Category Archives: Culinary

Those “Impossible” Burgers

It may be a surprise to some, but not to me, that they are neither healthier for the eater or for the environment.

I’d like to eat actual lab-grown meat, but it has to be cost effective, and nutritionally equivalent to the stuff on the hoof (or claw).

[Update a couple minutes later]

In reading, as is often the case, part of the health claim derives from the false notion that eating “red meat,” and particularly saturated fat, is unhealthy. There is zero scientific evidence for either. So they’re basically proposing to replace something humans have been eating since the dawn of humanity with some lab-produced glop about which we are completely ignorant of its nutritional effects.

Meatless Burgers

Of course they aren’t any healthier, but this article (as is generally the case) is malinformed on nutrition:

Part of the appeal for diners is that eating less red meat can cut the risk of heart disease and other health risks. But nutritionists and registered dietitians say ordering a meatless burger at a chain — especially one where you can get fries with it — might not be that much better for you. “Are they healthier as far as sodium, calories and fat content? Definitely not,” Sharon Zarabi, a registered dietitian and bariatric program director at Lenox Hill Hospital, told MarketWatch.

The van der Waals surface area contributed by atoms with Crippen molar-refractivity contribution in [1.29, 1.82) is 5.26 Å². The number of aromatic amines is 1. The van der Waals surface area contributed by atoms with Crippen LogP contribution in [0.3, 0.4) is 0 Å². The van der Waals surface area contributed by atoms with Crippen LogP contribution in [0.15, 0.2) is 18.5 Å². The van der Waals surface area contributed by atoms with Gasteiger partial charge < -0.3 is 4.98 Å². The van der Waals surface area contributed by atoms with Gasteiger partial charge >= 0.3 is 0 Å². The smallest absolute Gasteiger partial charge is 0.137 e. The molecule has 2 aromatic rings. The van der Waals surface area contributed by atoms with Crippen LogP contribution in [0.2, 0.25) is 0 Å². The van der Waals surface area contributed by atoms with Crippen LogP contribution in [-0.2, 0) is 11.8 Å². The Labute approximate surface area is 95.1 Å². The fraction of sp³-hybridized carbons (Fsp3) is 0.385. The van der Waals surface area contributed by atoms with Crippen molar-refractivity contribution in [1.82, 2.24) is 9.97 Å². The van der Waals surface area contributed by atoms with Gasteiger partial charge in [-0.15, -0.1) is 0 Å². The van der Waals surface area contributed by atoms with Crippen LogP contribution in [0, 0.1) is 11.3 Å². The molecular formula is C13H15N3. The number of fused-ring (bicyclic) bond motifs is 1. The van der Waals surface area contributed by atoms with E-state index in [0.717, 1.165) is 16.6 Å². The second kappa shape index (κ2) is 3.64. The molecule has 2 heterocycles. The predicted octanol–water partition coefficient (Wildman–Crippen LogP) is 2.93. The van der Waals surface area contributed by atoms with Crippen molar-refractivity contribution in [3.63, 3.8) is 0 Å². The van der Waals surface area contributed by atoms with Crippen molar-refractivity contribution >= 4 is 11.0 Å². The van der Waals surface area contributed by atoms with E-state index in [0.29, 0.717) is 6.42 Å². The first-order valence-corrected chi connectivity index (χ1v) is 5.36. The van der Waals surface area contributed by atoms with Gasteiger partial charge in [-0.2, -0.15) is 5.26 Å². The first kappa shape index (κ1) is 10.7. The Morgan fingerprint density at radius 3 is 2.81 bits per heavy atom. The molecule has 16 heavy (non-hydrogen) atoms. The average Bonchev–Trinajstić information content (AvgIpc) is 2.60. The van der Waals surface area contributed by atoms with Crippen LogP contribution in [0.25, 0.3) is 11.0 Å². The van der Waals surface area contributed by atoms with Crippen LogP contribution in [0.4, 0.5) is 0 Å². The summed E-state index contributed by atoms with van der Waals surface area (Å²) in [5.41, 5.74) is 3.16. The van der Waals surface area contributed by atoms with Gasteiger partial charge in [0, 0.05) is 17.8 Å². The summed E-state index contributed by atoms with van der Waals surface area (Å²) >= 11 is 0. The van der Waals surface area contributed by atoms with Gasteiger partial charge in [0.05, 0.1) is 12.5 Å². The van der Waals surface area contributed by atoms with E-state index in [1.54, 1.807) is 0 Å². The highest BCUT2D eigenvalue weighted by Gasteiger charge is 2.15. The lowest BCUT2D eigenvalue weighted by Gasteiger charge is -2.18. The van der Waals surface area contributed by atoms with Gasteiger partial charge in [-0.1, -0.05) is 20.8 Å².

There is zero scientific evidence that red meat increases your risk of heart disease (or any other health risk). And there is nothing wrong with sodium, calories (per se) or fat (at least saturated fat, though transfats and seed oils are terrible, nutritionally).

“It’s almost the same amount of calories as the regular burger. The fat is slightly lower, but the saturated fat is still pretty high,” notes Zarabi of the saturated fat, which is almost the same exact amount in each. Consumers can expect to pay at least 10 cents more for the Impossible Whopper ($4.29), with prices varying by location. In the Bay Area, the meatless Whopper is selling for $6.19 before tax, compared to $4.89 for the original version. (Burger King did not respond to a request for comment.) Zarabi urges consumers to look at the weight in grams for each menu option. At White Castle, the Impossible Slider is 90 grams in weight, compared to the Original Slider, which is 55 grams. If you don’t look at the nutrition facts, it could easily seem like the Impossible Slider is worse for you, but they’re actually almost on par with each other. The Impossible Slider is 210 calories with 11 grams of fat, and 4 grams of saturated fat, compared to the Original Slider’s 140 calories with 7 grams of fat and 2.5 grams of saturated fat. The Impossible Slider costs $1.27 more. White Castle did not respond to a request for comment.